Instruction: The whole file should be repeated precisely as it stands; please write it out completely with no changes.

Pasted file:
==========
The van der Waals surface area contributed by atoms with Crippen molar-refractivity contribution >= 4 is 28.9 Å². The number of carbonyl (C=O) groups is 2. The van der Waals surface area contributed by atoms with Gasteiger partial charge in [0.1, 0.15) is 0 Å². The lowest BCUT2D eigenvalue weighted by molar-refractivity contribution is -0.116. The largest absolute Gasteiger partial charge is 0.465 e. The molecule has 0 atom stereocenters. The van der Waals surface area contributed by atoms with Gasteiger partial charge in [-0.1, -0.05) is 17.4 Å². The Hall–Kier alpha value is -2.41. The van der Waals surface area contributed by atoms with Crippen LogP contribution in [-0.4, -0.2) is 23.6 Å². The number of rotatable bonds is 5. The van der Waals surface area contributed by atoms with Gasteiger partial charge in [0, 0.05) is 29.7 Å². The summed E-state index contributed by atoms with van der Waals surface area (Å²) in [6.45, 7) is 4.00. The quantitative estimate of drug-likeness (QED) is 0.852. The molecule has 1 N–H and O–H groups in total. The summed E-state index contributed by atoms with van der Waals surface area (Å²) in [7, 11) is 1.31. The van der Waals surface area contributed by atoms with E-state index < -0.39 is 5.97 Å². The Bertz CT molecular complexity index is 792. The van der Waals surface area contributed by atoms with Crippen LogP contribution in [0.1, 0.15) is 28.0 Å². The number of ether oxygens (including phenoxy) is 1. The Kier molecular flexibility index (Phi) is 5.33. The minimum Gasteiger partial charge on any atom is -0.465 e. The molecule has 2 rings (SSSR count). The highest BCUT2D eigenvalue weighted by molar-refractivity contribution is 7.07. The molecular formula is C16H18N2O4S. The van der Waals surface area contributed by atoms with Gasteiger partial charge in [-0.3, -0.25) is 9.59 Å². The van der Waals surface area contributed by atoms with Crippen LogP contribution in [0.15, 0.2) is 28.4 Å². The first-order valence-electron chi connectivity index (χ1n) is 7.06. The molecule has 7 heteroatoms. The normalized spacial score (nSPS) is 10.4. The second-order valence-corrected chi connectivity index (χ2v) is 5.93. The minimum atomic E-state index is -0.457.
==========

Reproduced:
The van der Waals surface area contributed by atoms with Crippen molar-refractivity contribution >= 4 is 28.9 Å². The number of carbonyl (C=O) groups is 2. The van der Waals surface area contributed by atoms with Gasteiger partial charge in [0.1, 0.15) is 0 Å². The lowest BCUT2D eigenvalue weighted by molar-refractivity contribution is -0.116. The largest absolute Gasteiger partial charge is 0.465 e. The molecule has 0 atom stereocenters. The van der Waals surface area contributed by atoms with Gasteiger partial charge in [-0.1, -0.05) is 17.4 Å². The Hall–Kier alpha value is -2.41. The van der Waals surface area contributed by atoms with Crippen LogP contribution in [-0.4, -0.2) is 23.6 Å². The number of rotatable bonds is 5. The van der Waals surface area contributed by atoms with Gasteiger partial charge in [0, 0.05) is 29.7 Å². The summed E-state index contributed by atoms with van der Waals surface area (Å²) in [6.45, 7) is 4.00. The quantitative estimate of drug-likeness (QED) is 0.852. The molecule has 1 N–H and O–H groups in total. The summed E-state index contributed by atoms with van der Waals surface area (Å²) in [7, 11) is 1.31. The van der Waals surface area contributed by atoms with E-state index < -0.39 is 5.97 Å². The Bertz CT molecular complexity index is 792. The van der Waals surface area contributed by atoms with Crippen LogP contribution in [0.1, 0.15) is 28.0 Å². The number of ether oxygens (including phenoxy) is 1. The Kier molecular flexibility index (Phi) is 5.33. The minimum Gasteiger partial charge on any atom is -0.465 e. The molecule has 2 rings (SSSR count). The highest BCUT2D eigenvalue weighted by molar-refractivity contribution is 7.07. The molecular formula is C16H18N2O4S. The van der Waals surface area contributed by atoms with Gasteiger partial charge in [-0.3, -0.25) is 9.59 Å². The van der Waals surface area contributed by atoms with Crippen LogP contribution in [0.15, 0.2) is 28.4 Å². The first-order valence-electron chi connectivity index (χ1n) is 7.06. The molecule has 7 heteroatoms. The normalized spacial score (nSPS) is 10.4. The second-order valence-corrected chi connectivity index (χ2v) is 5.93. The minimum atomic E-state index is -0.457.